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I have inherited a bunch of old backup tapes that contain some data that needs to be recovered. The problem is that the amanda implementation used to create these backups has since been obliterated.

I am very new to amanda, but was under the impression that the config files are required to recover backed up data.

Is there any easy way to get this data off? If not, what steps should I take?

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You will have to read all the tapes until you find the configuration data.

Install Amanda and use this to recover the configuration :

The Amanda Wiki is a good place to start looking, there are many howto's describing the steps to take to recover your data.

Good luck.

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(I realize this is a rather old question but there are other options.)

To be pedantic, it is not necessary to have Amanda even installed to read backups off those tapes. Having Amanda just makes it a lot easier. I just recently experienced this sort of failure and didn't find the information I needed from the current Zmanda wiki, but I did find it in their deprecated section with Google. (See below.)

The front of each tape will have a 32k header block containing plain text, and that text contains instructions how you can recover the backup files off that tape using normal *nix commands. So, to read that header, all you need to do is:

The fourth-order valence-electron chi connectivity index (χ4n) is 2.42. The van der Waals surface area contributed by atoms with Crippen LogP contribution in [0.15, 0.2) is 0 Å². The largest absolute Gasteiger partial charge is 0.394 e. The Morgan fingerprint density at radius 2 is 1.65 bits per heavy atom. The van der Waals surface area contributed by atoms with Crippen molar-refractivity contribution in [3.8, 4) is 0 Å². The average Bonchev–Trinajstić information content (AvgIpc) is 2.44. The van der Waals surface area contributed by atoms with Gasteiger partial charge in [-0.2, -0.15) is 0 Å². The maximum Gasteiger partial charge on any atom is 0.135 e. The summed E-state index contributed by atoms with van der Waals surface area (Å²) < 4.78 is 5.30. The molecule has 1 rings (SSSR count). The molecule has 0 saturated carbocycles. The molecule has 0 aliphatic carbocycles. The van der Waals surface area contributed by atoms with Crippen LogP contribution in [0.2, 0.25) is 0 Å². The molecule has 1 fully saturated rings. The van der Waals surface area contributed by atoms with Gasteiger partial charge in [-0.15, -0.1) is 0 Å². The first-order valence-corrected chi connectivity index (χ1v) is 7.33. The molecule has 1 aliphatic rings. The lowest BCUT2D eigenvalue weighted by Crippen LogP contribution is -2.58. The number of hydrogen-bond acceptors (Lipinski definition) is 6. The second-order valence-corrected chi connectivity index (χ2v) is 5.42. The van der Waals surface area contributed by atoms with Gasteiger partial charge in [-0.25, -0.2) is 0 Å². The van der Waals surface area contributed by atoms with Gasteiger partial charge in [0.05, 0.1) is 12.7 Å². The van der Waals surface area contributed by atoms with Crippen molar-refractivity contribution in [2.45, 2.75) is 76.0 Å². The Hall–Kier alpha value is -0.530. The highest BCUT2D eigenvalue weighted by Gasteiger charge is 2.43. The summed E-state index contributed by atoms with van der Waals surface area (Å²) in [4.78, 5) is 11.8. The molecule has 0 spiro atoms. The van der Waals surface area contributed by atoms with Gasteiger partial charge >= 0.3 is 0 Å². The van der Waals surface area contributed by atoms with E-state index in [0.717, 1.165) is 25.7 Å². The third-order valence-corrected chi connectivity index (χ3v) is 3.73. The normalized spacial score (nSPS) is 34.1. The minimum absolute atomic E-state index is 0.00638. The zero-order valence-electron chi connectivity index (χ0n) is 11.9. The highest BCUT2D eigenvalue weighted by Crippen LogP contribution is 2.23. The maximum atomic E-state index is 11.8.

dd if=/your/tape/device bs=32k count=1

and that will dump the text header to stdout. To read the tape's contents

If you're using physical tapes, each 'record' on the tape contains the backup of a single filesystem, or DLE, and each one will have a 32K header on it with instructions and metadata specific to that client. The content of each block after the first is whatever your Amanda was configured to create, which can be gnutar, star, cpio. or something custom, and all can be compressed or not compressed. As these can vary by client, each record on the tape can be a different format, but all of them will have that 32K header block with instructions.

If your tapes are virtual tapes using the dsk-changer driver, then each DLE is written to its own file, and finding what you want is a lot easier because the host and disk are part of the filename.

This old web page at may be deprecated, but it still was very useful to me just two weeks ago, when there were "interesting times" in our data center and my Amanda server's VM rolled back about six weeks (because the VM is hosted in windows and windows crashed, taking my Amanda VM with it.) I had the Amanda binaries, but the tape databases were all older than my existing tape library, so I couldn't use Amanda's smarts to read anything off my virtual tapes. Yeah, today I'm building a new bare-metal box to be our Amanda server, so windows won't destroy me again.

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